Los Angeles County Police Chiefs Association Statement Regarding Gun Store Operations

The Los Angeles County Police Chiefs’ Association (LACPCA) represents the Police Chief Executives of the 45 independent cities in Los Angeles County. The Association focuses on advancing the science and art of police administration and crime prevention in Los Angeles County; coordinating the implementation of law enforcement efforts by local law enforcement leaders; and developing, teaching, and disseminating professional law enforcement practices.  To that end, the LACPCA recognizes that California Health & Safety Code Section 101029 gives peace officers within every political subdivision of a county the authority to enforce the orders of the local health officer within their respective jurisdictions.  The LACPCA also recognizes that Government Code § 41601 provides that chiefs of police (in their respective jurisdictions) have the powers conferred upon sheriffs by general law for the execution of all orders of the local health officer issued for the purpose of preventing the spread of any contagious, infectious, or communicable disease.  The LACPCA thus supports the right of its members to enforce the Los Angeles County Health Officer’s Order according to both law, and guidance from legal counsel in each of their respective jurisdictions.


The Los Angeles County Police Chiefs’ Association provided a letter of opposition to the author of Senate Bill 54 Assemblyman Rendon.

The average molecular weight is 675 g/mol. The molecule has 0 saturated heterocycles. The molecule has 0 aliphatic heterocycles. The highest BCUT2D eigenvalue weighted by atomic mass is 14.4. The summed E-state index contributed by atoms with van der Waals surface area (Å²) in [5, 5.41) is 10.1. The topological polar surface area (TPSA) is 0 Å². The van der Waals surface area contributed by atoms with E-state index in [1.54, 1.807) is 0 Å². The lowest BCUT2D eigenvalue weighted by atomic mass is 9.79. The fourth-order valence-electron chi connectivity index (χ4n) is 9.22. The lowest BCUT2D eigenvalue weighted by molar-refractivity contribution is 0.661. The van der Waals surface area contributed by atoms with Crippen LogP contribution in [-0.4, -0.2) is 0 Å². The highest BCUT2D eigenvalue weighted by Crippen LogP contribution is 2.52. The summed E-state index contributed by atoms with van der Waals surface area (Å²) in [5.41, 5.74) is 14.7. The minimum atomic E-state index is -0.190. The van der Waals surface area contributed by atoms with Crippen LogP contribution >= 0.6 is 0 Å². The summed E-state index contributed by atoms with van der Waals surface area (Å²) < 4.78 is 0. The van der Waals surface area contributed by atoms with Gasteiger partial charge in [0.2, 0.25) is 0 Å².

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The Los Angeles Police Chiefs Association Executive Committee agrees with ALADS and others that the Los Angeles Times Editorial Board owes an apology to Chief Jeff Piper for their misguided claims against him and his statements.

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Pink Patch Project

The Pink Patch Project is a collaborative effort between the Los Angeles County Police Chiefs’ Association and several public safety agencies in Los Angeles County and beyond. These agencies have partnered together to combat breast cancer by raising public awareness and to raise funds for breast cancer research and treatment.

The program centers on vibrant pink versions of the public safety officer’s uniform patch. The pink patches are intended to stimulate conversation with the community and to encourage public awareness about the importance of early detection and the on-going fight against this disease.

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Torrance Police Department Chief Mark Matsuda and his Honor Guard travelled to Dallas to pay tribute to the fallen officers from Dallas PD and the Dallas Area Rapid Transit Police Department. The impromptu memorial in front of the Dallas PD headquarters started out with two police units that were quickly covered by wreaths, posters, patches, other items of gratitude from the heartbroken Dallas and international law enforcement communities. The LACPCA was represented along with the Torrance Police Department.


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